Although none of the alleged V.I.P. abusers were named in initial press reports and police press releases, their identities became known when their properties were later searched in a string of coordinated police raids in 2015. Two of Brittan’s homes were searched a few months after his death, much to the distress of his grieving widow, Lady Brittan. Bramall was questioned by police and his home was raided, causing great discomfort to his wife, Avril, who was suffering from dementia.

After the raids, Proctor lost his job as the Duke of Rutland’s private secretary, as well as his grace-and-favor home on the duke’s estate, in Leicestershire, home to Belvoir Castle.

Police who investigated the allegations about former prime minister Ted Heath would say later that had he not died in 2005 at the age of 89, he would have been questioned about as many as 40 criminal allegations based on Beech’s claims, and those of others, including the alleged rape of an 11-year-old boy.

Queen Elizabeth II and Lord Bramall attend a parade marking the 50th anniversary of V-J Day, 1995.

All the men involved and their families repeatedly and strenuously denied the claims made against them. They were supported by some of the most high-profile members of British society—men and women who knew them best. One, the former Conservative Cabinet minister Michael Heseltine, said during the police investigation into Heath, “I am afraid that there isn’t any evidence; there is just speculation and allegations.” Heseltine was right. They were innocent. Blameless. Unfortunately it took 14 long months for that to become known.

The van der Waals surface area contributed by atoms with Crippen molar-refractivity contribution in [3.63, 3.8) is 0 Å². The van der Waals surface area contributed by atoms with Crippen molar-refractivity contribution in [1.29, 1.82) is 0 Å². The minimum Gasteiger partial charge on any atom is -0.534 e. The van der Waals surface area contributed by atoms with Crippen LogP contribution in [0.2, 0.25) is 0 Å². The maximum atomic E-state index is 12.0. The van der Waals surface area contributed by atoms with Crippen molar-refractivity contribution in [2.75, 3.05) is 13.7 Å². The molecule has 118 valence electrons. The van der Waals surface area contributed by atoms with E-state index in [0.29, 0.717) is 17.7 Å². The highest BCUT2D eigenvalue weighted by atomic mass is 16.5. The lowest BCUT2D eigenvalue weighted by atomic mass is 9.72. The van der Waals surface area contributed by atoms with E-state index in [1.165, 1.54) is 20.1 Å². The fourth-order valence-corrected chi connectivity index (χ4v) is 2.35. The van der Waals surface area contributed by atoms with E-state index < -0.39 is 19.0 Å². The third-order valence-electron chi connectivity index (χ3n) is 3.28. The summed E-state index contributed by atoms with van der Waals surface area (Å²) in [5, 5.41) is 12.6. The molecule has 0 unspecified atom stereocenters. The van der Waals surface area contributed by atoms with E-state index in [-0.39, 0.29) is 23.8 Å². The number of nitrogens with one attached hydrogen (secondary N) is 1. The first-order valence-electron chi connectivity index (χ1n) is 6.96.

Why did almost no one stop to wonder if it was remotely credible that so many men, all from one political party, could have conspired to conduct such depravity and murder and get away with it for almost a decade? And all based on the testimony of one single victim? To understand why, you have to know about a man named Jimmy Savile.

“There isn’t any evidence; there is just speculation and allegations.”

Savile was a platinum-haired cigar-chomping presenter of popular BBC television and radio shows in the 1970s and 1980s. Some venerated the flamboyant northerner for his work for charity. He raised tens of millions of dollars for health-care charities and cultivated friendships with Margaret Thatcher and the then Prince, now King, Charles. He was awarded the Order of the British Empire for services to charity and broadcasting in 1971.